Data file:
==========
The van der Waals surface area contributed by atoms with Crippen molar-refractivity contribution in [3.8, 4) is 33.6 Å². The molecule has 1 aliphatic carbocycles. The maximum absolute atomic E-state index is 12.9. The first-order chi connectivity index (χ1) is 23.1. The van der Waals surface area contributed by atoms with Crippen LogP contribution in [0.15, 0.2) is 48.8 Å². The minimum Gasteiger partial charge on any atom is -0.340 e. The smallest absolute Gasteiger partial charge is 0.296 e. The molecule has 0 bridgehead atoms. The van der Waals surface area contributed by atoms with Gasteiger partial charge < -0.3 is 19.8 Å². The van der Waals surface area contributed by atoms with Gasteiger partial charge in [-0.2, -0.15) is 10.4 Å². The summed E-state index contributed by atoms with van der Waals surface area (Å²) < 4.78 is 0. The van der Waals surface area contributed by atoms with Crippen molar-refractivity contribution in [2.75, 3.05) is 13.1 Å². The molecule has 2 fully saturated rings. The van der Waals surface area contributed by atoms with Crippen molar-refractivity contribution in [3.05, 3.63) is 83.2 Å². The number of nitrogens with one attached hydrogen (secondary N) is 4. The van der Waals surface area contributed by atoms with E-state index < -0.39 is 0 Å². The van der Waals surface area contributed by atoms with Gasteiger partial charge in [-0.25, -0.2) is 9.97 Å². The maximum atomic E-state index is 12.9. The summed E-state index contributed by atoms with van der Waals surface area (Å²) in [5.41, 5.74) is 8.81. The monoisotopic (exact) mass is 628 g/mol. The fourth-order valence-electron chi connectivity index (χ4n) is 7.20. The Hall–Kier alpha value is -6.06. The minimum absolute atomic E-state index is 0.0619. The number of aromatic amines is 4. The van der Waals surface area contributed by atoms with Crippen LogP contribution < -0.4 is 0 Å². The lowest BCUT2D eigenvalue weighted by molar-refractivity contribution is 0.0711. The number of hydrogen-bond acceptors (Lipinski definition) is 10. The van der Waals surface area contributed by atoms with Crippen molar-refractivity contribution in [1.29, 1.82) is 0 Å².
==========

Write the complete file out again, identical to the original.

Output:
The van der Waals surface area contributed by atoms with Crippen molar-refractivity contribution in [3.8, 4) is 33.6 Å². The molecule has 1 aliphatic carbocycles. The maximum absolute atomic E-state index is 12.9. The first-order chi connectivity index (χ1) is 23.1. The van der Waals surface area contributed by atoms with Crippen LogP contribution in [0.15, 0.2) is 48.8 Å². The minimum Gasteiger partial charge on any atom is -0.340 e. The smallest absolute Gasteiger partial charge is 0.296 e. The molecule has 0 bridgehead atoms. The van der Waals surface area contributed by atoms with Gasteiger partial charge < -0.3 is 19.8 Å². The van der Waals surface area contributed by atoms with Gasteiger partial charge in [-0.2, -0.15) is 10.4 Å². The summed E-state index contributed by atoms with van der Waals surface area (Å²) < 4.78 is 0. The van der Waals surface area contributed by atoms with Crippen molar-refractivity contribution in [2.75, 3.05) is 13.1 Å². The molecule has 2 fully saturated rings. The van der Waals surface area contributed by atoms with Crippen molar-refractivity contribution in [3.05, 3.63) is 83.2 Å². The number of nitrogens with one attached hydrogen (secondary N) is 4. The van der Waals surface area contributed by atoms with E-state index < -0.39 is 0 Å². The van der Waals surface area contributed by atoms with Gasteiger partial charge in [-0.25, -0.2) is 9.97 Å². The maximum atomic E-state index is 12.9. The summed E-state index contributed by atoms with van der Waals surface area (Å²) in [5.41, 5.74) is 8.81. The monoisotopic (exact) mass is 628 g/mol. The fourth-order valence-electron chi connectivity index (χ4n) is 7.20. The Hall–Kier alpha value is -6.06. The minimum absolute atomic E-state index is 0.0619. The number of aromatic amines is 4. The van der Waals surface area contributed by atoms with Crippen LogP contribution < -0.4 is 0 Å². The lowest BCUT2D eigenvalue weighted by molar-refractivity contribution is 0.0711. The number of hydrogen-bond acceptors (Lipinski definition) is 10. The van der Waals surface area contributed by atoms with Crippen molar-refractivity contribution in [1.29, 1.82) is 0 Å².